Getting Ready for the 2020 Census (From American Libraries Magazine)
Libraries and the 2020 Census
2020 Census Dates
January 2020: Census Questionnaire Assistance will be available to answer general questions about the census from mid-January through early September 2020. However, the self-response period for the telephone option will run from mid-March through the end of July. (For more information, see Libraries’ Guide to the 2020 Census.)
February 2020: The Census Bureau will contact administrators of group quarters (military barracks, college dorms, prisons, and skilled nursing homes, among others) in advance of the enumeration of these locations, which will occur in April.
March 12: The internet self-response period for the census begins as households start to receive invitations to respond, either through the mail or hand-delivered in many rural and remote areas. Households may continue to self-respond through July 31.
March 30: Service-Based Enumeration (SBE) for the census will begin. This three-day/night enumeration occurs at shelters, locations that provide services for people experiencing homelessness, and targeted outdoor locations where people experiencing homelessness sleep.
April 1: Census Day! Respondents do not have to wait until April 1 to respond but should include everyone who will be a “usual resident” on April 1. If people aren’t sure, they can wait until April 1 to respond.
May 13: Census Nonresponse Followup (NRFU) will begin. During NRFU, the Census Bureau will follow up with households that did not self-respond to the census by sending reminders and/or visiting in person. NRFU will continue through July. (In communities with large numbers of off-campus college students, NRFU will begin on April 9, to reach students before the academic term ends.)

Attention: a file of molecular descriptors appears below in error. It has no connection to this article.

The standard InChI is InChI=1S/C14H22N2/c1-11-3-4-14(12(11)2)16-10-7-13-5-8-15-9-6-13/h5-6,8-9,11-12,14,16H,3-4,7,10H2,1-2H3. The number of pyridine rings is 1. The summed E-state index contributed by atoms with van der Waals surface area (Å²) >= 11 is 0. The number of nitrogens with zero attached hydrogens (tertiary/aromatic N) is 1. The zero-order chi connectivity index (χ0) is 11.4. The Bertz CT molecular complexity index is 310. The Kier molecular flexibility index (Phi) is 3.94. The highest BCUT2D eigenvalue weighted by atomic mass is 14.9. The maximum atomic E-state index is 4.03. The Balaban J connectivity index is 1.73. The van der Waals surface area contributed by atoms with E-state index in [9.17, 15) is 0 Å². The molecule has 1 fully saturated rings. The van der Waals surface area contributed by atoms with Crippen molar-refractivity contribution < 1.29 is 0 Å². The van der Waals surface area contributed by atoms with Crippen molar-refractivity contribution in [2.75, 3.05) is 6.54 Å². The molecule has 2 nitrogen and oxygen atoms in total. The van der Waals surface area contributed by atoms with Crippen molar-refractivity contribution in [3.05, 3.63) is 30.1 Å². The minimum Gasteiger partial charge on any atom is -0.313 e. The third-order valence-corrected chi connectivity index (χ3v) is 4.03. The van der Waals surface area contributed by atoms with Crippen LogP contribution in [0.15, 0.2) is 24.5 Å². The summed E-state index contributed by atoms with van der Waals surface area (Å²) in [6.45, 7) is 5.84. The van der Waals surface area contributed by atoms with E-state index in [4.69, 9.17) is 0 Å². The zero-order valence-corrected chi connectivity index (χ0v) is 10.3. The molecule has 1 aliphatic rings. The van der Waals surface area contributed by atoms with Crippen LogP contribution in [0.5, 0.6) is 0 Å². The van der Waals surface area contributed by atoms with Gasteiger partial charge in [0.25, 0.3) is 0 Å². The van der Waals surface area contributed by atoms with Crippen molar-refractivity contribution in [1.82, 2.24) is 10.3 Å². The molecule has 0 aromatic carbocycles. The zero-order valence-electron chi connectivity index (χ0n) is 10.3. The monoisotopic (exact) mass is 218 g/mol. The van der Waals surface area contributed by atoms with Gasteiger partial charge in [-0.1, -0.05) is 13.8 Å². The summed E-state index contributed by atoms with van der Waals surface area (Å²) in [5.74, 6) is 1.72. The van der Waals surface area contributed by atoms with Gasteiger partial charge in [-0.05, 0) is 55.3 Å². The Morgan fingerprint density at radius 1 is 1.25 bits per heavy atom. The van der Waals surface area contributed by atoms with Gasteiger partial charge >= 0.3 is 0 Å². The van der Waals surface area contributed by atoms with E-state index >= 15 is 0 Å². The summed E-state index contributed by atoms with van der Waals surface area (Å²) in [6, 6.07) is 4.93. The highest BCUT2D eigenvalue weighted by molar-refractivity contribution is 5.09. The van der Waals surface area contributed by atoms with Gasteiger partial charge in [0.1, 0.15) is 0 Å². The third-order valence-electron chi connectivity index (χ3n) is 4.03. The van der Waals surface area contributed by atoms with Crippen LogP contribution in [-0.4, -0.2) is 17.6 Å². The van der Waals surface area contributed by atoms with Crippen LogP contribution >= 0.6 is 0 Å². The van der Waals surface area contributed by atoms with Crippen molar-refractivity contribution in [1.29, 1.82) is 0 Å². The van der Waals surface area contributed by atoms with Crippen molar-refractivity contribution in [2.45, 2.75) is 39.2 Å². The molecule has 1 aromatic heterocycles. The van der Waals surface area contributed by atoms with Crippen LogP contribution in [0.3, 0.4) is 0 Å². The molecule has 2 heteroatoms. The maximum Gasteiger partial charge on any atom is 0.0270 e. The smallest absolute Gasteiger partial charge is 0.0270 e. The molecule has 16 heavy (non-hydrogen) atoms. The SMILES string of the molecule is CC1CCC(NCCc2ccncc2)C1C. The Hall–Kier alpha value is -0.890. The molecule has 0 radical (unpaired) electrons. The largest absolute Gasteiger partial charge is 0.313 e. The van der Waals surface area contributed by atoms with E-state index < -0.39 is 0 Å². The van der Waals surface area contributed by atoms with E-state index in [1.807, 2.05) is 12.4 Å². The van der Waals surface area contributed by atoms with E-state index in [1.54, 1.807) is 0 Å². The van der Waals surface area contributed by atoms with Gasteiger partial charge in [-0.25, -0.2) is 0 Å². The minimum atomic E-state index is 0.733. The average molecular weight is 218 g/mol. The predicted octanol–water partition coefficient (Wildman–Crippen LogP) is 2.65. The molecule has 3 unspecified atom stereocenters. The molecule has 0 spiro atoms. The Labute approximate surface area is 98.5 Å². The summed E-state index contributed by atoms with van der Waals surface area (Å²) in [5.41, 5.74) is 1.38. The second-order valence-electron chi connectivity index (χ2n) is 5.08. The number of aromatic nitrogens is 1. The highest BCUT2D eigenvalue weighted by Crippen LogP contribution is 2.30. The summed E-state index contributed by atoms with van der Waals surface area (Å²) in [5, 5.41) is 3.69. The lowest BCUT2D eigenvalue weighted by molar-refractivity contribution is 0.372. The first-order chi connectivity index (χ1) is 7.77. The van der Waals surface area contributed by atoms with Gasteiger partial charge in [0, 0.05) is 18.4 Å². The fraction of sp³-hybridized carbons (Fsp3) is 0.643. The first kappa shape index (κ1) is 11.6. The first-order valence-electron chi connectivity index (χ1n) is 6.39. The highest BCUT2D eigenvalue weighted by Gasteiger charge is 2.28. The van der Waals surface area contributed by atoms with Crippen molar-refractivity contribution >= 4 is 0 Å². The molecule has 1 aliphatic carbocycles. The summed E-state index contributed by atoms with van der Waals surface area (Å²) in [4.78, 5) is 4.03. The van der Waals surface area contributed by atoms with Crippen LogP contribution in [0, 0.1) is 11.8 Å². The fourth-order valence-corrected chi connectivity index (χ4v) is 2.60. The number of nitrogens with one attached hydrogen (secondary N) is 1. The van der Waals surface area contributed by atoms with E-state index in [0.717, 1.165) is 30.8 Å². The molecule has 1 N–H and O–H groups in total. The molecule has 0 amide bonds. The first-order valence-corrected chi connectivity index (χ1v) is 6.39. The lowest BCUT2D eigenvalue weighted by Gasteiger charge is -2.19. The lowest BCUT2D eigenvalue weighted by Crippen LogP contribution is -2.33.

Next Steps on the Census
Librarians can help dispel misinformation to ensure a fair count
August 1, 2019
The White House announced on July 11 that it would abandon efforts to add a question about citizenship to the 2020 Census, removing a major distraction from preparations for this constitutionally mandated headcount. But the achievement is only one milestone in advocates’ work to support a complete count.
The Supreme Court had ruled against the administration’s addition of the question on June 27 and sent the issue back to lower courts. The July 11 announcement brought a final close to the debate for 2020. This was a big win for all advocates for a fair, inclusive, and accurate decennial census, including the American Library Association (ALA).
Research indicated that adding a citizenship question to the 2020 Census would likely suppress and distort responses, leaving many residents uncounted and reducing the quality of the data. While the administration still plans to gather information about the citizenship of US residents, the data will be compiled from existing government records, rather than asked on the census questionnaire. Statistical data—like census responses themselves—by law can be used only for statistical purposes. Individual information will remain confidential.
Ensuring that people have accurate information about the 2020 Census will be critical in the wake of concerns about a possible citizenship question. Library staffers and other trusted voices in our communities can help make sure people know:
- The 2020 Census will not ask respondents about their citizenship.
- Filling out the census form is important and safe. A complete count is vital to ensuring political representation, and federal funding is properly allocated based on all the people who live in our cities and towns. Communities that are undercounted are disadvantaged both economically and politically.
- US law provides strong confidentiality protections and safeguards for census responses. The law prohibits the US Census Bureau from sharing personal census responses with any other government agency, the court of law, or private entity for any purpose, including law enforcement. Census Bureau staff who have access to personal information are sworn for life to protect confidentiality. They are subject to a $250,000 fine and/or up-to five years in federal prison for wrongful disclosure of information.